Economic activity in the Asia-Pacific region remains on track to contribute about two-thirds of global growth in 2023, the International Monetary Fund (IMF) said on Wednesday.

This is “despite a challenging environment shaped by a global demand rotation from goods to services and synchronised monetary tightening,” the Washington-based fund said in its latest regional economic outlook report for Asia and the Pacific.

The IMF said that it maintains its 2023 growth forecast for the region at 4.6 percent, which would be higher than the 3.9 per cent growth last year. Growth is projected to moderate to 4.2 percent in 2024 as China’s property woes continue to weigh on demand throughout the region.

The 4.6 percent expansion for 2023 makes Asia-Pacific a “relatively bright spot” compared to the global growth forecast of 3 per cent for 2023.

IMF Asia and Pacific Department Director, Krishna Srinivasan told Journalist in Singapore the global growth is forecast to slow from 3.5 percent in 2022 to 3 percent in 2023 and 2.9 percent in 2024.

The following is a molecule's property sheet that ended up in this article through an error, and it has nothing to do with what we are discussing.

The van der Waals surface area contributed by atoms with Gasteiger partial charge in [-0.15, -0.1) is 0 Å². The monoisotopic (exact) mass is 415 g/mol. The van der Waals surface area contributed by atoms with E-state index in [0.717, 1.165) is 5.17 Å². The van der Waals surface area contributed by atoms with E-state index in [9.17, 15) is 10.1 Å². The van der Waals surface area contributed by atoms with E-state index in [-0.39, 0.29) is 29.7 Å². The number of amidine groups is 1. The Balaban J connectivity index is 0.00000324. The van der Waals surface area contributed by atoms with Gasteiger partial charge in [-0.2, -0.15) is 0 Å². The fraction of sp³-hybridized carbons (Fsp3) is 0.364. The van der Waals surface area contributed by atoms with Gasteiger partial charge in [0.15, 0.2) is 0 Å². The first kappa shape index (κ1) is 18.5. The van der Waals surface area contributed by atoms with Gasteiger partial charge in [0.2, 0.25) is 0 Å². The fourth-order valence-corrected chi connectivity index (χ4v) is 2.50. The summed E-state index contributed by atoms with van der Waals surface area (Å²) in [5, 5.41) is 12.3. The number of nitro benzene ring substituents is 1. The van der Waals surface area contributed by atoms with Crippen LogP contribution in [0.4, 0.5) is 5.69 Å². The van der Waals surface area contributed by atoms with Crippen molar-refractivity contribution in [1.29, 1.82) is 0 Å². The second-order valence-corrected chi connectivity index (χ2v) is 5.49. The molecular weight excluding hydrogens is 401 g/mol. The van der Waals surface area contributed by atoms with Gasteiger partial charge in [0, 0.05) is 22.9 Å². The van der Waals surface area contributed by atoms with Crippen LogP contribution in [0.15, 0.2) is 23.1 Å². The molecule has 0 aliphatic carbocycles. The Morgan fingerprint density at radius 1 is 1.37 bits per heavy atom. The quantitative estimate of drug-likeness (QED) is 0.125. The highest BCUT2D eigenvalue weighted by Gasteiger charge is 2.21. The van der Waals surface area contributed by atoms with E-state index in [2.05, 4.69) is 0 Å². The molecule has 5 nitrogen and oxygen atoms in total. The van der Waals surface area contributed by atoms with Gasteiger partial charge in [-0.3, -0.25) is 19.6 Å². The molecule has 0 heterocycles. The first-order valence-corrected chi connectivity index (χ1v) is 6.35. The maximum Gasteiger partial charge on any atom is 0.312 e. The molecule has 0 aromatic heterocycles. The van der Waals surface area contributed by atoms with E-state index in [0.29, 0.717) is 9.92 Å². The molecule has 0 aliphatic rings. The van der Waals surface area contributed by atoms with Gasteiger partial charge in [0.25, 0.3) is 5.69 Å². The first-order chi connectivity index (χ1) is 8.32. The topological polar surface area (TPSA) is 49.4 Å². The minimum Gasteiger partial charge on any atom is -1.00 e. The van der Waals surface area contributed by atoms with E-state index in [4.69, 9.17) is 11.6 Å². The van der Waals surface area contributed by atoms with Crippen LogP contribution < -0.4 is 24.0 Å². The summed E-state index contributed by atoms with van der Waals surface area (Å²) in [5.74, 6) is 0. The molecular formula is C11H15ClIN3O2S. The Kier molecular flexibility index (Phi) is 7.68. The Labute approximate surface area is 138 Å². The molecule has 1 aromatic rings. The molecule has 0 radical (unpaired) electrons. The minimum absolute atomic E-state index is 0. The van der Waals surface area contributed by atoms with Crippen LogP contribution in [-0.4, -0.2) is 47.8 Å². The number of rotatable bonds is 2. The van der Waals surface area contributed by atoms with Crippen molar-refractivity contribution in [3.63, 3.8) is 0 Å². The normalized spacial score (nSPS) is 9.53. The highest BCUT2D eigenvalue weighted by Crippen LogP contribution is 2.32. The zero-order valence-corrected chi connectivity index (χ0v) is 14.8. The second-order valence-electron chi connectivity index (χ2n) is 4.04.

“The global outlook is supported by continued consumption dynamism in the U.S, but faces pressures from China’s worsening property crisis, tight policy stances around the world, the consequences of Russia’s war in Ukraine, and growing geoeconomic fragmentation.

“Despite a challenging global environment, the Asia-Pacific region remains a relatively bright spot. It is expected to grow by 4.6 percent in 2023 and by 4.2 percent in 2024, which puts it on track to contribute about two-thirds of global growth,” Srinivasan said.

He said the reopening of China’s economy has given the service sector and retail sales a boost, as experienced by other economies.

“However, the benefit to the manufacturing sector is proving short lived. The real estate sector in China is grappling with further pressures on debt repayments, home sales, and investment. Based on these weaknesses, we have revised down China’s growth forecast to 5 percent for 2023 and 4.2 percent for 2024,” Srinivasan said.

As for inflation, the IMF said that inflation for all economies in the Asia-Pacific – with the exception of Japan – to fall within central bank targets by the end of 2024. The rest of the world, however, will not see inflation returning to the target ranges until 2025 at the earliest.